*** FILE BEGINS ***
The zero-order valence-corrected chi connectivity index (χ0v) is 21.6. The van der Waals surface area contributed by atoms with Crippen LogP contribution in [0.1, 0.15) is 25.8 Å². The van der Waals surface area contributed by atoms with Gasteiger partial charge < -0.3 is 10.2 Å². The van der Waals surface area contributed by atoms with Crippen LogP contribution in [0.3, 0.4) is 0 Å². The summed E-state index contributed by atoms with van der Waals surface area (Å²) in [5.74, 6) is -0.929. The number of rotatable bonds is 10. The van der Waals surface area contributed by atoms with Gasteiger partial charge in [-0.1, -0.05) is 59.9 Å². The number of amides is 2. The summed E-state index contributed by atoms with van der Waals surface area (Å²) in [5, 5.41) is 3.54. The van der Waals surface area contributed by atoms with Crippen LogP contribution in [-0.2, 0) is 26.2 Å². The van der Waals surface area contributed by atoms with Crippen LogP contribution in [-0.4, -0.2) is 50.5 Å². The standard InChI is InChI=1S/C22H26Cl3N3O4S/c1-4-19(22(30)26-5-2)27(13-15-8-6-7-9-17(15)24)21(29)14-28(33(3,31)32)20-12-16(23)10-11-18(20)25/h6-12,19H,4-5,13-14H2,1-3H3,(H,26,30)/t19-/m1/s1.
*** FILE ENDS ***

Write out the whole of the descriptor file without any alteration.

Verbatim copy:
The zero-order valence-corrected chi connectivity index (χ0v) is 21.6. The van der Waals surface area contributed by atoms with Crippen LogP contribution in [0.1, 0.15) is 25.8 Å². The van der Waals surface area contributed by atoms with Gasteiger partial charge < -0.3 is 10.2 Å². The van der Waals surface area contributed by atoms with Crippen LogP contribution in [0.3, 0.4) is 0 Å². The summed E-state index contributed by atoms with van der Waals surface area (Å²) in [5.74, 6) is -0.929. The number of rotatable bonds is 10. The van der Waals surface area contributed by atoms with Gasteiger partial charge in [-0.1, -0.05) is 59.9 Å². The number of amides is 2. The summed E-state index contributed by atoms with van der Waals surface area (Å²) in [5, 5.41) is 3.54. The van der Waals surface area contributed by atoms with Crippen LogP contribution in [-0.2, 0) is 26.2 Å². The van der Waals surface area contributed by atoms with Crippen LogP contribution in [-0.4, -0.2) is 50.5 Å². The standard InChI is InChI=1S/C22H26Cl3N3O4S/c1-4-19(22(30)26-5-2)27(13-15-8-6-7-9-17(15)24)21(29)14-28(33(3,31)32)20-12-16(23)10-11-18(20)25/h6-12,19H,4-5,13-14H2,1-3H3,(H,26,30)/t19-/m1/s1.